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Table 3 Themes and supporting statements from open-ended questions

From: Publication of reviews synthesizing child health evidence (PORSCHE): a survey of authors to identify factors associated with publication in Cochrane and non-Cochrane sources

Theme Sample supporting statements from survey respondents
Cochrane is recognized as producing high-quality, methodologically rigorous systematic reviews. “It can be a very long process, but the rigour of the reviews is ensured through much of this.”
“I love the structured nature of the review and the way that all the questions you have a clearly answered within the handbook.”
“Once completed, very happy. But the process was very long. However, this was for fine tuning and ensuring high quality, so justifiable in the end.”
“The support and enthusiasm for high quality reviews is excellent. Best evidence reviews endorsed by Cochrane and reputable journals are fundamental to clinical decision-making.”
“In the forefront of methodological development.”
Cochrane is considered an excellent organization with which to work. “Fantastic. An excellent organisation to work with.”
“All very professional and I always received responses in a timely manner.”
“…my best colleagues and the people I respect more professionally are in the Cochrane Collaboration. I think that is much more than an editorial group, it is rather an approach to health care.”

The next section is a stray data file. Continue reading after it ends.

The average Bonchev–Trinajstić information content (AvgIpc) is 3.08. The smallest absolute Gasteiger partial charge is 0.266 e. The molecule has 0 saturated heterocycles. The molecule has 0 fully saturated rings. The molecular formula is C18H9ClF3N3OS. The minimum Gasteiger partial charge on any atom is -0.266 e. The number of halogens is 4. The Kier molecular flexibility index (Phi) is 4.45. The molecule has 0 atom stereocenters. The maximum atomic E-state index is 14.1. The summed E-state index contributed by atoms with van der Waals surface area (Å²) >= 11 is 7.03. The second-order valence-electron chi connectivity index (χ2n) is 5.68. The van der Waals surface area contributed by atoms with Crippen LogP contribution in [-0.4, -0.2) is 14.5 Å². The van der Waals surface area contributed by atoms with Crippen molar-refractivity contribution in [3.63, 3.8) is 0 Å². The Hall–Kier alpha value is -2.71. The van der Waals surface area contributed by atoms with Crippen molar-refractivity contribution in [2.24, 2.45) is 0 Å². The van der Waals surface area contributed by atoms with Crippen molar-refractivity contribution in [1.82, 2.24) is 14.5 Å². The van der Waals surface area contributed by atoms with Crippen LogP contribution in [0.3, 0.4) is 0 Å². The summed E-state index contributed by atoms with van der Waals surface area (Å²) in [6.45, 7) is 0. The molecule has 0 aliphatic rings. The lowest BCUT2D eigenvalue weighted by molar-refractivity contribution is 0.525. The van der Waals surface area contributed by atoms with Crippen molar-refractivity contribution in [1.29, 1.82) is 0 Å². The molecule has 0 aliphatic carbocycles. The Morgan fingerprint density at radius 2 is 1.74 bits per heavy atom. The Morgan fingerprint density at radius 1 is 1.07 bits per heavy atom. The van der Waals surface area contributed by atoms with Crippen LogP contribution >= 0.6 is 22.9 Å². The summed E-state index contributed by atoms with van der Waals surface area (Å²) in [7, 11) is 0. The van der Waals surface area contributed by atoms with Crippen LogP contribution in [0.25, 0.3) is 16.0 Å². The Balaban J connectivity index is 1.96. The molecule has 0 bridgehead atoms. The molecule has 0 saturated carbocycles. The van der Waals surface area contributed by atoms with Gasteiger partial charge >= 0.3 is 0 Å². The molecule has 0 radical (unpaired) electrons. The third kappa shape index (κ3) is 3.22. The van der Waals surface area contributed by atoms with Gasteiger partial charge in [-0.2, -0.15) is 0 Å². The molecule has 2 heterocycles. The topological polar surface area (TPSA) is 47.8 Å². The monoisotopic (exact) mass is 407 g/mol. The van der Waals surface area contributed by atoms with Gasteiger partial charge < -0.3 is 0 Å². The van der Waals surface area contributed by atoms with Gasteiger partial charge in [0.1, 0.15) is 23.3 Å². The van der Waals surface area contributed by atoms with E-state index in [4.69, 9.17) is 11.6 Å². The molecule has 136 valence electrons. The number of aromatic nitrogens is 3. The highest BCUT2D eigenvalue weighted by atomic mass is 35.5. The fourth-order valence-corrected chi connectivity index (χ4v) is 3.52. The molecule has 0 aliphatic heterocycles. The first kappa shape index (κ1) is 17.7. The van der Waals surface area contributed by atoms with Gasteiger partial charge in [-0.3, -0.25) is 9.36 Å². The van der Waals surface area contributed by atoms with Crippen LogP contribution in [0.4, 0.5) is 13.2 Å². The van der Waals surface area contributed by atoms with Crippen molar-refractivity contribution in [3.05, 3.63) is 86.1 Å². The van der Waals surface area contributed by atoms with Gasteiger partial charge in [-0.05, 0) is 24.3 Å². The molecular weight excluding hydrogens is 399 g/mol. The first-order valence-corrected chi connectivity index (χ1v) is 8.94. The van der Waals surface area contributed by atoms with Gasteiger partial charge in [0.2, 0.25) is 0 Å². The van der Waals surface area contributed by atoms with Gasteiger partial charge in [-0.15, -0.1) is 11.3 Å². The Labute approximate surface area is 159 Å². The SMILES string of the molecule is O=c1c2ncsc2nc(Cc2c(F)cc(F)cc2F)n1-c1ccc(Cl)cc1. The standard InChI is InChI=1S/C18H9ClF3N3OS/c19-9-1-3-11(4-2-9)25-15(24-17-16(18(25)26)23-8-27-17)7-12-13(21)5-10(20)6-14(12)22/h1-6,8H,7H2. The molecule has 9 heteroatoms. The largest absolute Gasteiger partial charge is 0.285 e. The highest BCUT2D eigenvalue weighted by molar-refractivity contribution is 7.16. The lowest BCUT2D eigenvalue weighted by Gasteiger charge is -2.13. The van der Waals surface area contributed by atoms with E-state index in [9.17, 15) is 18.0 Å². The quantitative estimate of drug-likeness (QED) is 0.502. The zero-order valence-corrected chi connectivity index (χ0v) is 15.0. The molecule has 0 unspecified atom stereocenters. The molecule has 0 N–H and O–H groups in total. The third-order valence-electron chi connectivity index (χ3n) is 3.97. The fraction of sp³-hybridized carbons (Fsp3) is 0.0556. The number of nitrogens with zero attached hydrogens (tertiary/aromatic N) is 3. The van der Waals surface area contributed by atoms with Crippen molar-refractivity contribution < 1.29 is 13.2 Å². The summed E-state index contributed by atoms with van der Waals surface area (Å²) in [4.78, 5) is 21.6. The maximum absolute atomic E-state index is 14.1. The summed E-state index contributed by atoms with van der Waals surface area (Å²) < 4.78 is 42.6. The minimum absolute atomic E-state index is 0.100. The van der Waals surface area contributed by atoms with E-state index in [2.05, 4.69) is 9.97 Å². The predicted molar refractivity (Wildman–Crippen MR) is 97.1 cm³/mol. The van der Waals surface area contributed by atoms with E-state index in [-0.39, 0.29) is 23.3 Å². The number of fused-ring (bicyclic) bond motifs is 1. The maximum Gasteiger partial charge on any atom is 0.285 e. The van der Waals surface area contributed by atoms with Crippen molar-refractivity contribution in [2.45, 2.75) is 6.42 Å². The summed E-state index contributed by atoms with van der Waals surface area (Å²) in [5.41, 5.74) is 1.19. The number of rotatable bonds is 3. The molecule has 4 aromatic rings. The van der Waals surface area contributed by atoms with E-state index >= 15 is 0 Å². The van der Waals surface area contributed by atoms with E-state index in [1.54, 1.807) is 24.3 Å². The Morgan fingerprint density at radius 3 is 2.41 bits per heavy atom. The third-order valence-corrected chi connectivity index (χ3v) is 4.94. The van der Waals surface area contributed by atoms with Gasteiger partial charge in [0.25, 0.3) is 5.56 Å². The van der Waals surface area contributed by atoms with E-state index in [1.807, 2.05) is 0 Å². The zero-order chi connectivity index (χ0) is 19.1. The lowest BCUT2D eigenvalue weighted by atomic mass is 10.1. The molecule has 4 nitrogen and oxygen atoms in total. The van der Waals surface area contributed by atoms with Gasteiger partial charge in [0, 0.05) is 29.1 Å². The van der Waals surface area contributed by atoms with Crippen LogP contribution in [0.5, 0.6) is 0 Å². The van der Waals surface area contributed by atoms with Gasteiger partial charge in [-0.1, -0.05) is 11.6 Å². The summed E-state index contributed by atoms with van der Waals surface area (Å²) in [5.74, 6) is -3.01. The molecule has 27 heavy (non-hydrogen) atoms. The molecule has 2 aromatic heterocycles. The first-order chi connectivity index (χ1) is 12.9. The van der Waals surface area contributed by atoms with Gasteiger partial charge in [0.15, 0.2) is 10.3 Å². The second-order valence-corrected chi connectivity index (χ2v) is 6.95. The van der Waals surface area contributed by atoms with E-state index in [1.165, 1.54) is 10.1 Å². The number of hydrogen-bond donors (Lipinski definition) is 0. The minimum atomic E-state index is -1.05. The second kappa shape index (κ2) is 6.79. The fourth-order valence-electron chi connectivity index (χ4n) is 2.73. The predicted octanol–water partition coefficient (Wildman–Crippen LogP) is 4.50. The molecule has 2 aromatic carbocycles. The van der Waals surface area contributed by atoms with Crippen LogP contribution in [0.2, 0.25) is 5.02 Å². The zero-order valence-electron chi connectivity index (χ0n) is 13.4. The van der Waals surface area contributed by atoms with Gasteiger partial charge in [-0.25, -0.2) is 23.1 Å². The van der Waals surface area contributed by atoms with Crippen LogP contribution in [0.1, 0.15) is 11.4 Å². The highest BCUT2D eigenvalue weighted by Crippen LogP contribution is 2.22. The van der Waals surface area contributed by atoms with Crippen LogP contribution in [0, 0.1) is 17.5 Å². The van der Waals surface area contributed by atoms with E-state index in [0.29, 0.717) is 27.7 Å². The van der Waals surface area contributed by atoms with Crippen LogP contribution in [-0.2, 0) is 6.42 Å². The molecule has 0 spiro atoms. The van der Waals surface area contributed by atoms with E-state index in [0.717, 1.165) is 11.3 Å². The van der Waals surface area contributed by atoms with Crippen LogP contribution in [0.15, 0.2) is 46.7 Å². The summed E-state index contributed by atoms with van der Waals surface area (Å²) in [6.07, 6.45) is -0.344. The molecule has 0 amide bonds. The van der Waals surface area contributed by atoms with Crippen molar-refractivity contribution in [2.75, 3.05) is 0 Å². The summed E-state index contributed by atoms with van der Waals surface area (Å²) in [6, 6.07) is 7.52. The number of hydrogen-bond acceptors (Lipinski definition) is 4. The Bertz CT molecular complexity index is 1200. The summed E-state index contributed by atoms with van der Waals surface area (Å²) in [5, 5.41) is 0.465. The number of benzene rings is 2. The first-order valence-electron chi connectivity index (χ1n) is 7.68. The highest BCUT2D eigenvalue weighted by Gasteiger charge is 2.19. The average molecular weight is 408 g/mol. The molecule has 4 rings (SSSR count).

“I think the Cochrane collaboration is a great organisation. I think it is great that anybody can get involved in writing Cochrane reviews…”
The support in producing systematic reviews offered through Cochrane is highly valued. “The access provided to an specialist to help develop the search and to run the searches is invaluable in the preparation of reviews.”
“They were extremely patient, helpful, provide adequate and timely guidance for the statistical analysis and ensured the review's completion.”
“They were very supportive throughout the process.”
“The support given by the group was brilliant throughout.”
“A very enjoyable and rewarding process. All the review writing software and other resources are easy to access and use.”
“Far more editorial support than ordinary journals would give.”
The process is standardized but application of standards varies by review group. “The process is standardised, though quality and quantity of the process is very different by each review group.”